From Outcasts to Incasts

Monday, October 17, 2005

From Outcasts to Incasts

For the past few days I've been mulling over how to respond to Andrew Sullivan's New Republic cover article, The End of Gay Culture. I've read this type of thing many times before where someone opines that as gays and gayness becomes more mainstream, as we assimilate, that we are losing our collective identity and that gay culture is in danger or is dying. On some level it is true, what we associate as uniquely "gay" is indeed changing, but there seems to be an erroneous assumption woven into his article.

Most of it Sullivan gets right, but I can't help but take issue with his repeated reference to the notion of a singular gay cultural identity, "There is no single gay identity anymore, let alone a single look or style or culture...Who can rescue a uniform gay culture?" My question is this-- was there ever such a thing?

For several decades there has been a public "out" face in places like San Francisco and New York, represented mostly by 10-paces-away-queer outsider outlandishness. That has been the gay community's visible face and it gave the (false) impression that all gay people are somehow alike, that there is one way to "be" gay. We needed these images to get noticed, to edge our way into the public consciousness, the history of gays in cinema pretty much tells the story.

However, this doesn't mean there haven't always been "Boston marriages," unmarried Midwestern women who lived together for 25 years or closeted southerners living as "permanent bachelors" before, there always have been, but they were invisible. I'd argue that now the diversity of gay culture is much better represented as all of our different parts are becoming increasingly visible. (For example, look no further than the Idaho Pride Centre in Boise.) The assumption of a singular gay identity is especially perplexing coming from a somewhat paradoxical gay conservative like himself.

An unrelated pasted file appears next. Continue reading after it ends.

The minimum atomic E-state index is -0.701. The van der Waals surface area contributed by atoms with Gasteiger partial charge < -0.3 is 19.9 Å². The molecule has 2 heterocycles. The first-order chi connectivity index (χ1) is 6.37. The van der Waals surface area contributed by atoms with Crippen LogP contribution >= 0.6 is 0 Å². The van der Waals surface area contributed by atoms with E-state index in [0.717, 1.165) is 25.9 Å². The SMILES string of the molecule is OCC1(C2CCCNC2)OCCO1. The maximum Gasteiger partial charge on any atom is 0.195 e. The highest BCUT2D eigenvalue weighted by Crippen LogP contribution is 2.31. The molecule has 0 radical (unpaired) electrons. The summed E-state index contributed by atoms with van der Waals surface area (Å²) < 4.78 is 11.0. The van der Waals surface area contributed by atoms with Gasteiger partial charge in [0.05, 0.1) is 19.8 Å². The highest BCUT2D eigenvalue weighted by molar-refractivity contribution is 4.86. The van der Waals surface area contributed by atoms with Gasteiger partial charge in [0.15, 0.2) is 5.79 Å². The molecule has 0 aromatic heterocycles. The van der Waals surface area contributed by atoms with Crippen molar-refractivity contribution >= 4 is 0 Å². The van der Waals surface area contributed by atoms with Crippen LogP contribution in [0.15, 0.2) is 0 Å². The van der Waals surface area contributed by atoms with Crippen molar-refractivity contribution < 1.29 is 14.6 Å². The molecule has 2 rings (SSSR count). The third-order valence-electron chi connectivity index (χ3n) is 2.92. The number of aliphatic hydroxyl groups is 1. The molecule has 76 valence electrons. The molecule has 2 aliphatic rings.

The other thing that Sullivan fails to address is the way that gay cultural stereotypes have been co-opted for commercial use and how it has changed us from the outside. I'd argue that at this point we're totally overexposed, even I am a little sick of us if only because the MSM has a hard time moving past sensationalistic, simplistic attention grabbing headlines. Like many minorities before us, our novelty is often exploited by the MSM to the point that we are viewed as exceptionally self-centered and pushy.

What Sullivan does seem to get is that at the moment queers in general are separated by a very distinct generational experiences. That is the quixotic nature of queerness right now, we are simultaneously celebrating what makes us radically different while we argue that we are essentially the same as everyone else and deserve the same rights and protection from discrimination. We just don't fit into a neat little box anymore, if we ever truly did, because there are just so many ways to be gay.

I'm not too concerned about the future of gay culture. There will always been queers who make straight people uncomfortable, who push boundaries and challenge conventional notions of gender and sexuality (thank god!) but there will also be plenty of button-down gay people, even gay Republicans, as there always have been. But what won't change, at least not for several generations (if ever), is that we are different than straight people, we do experience the world differently because gay people grow up in a straight culture. We will always be a minority on some level or another, our very existence will always be hated and deemed a threat by someone-- rest assured, we will always be queer.

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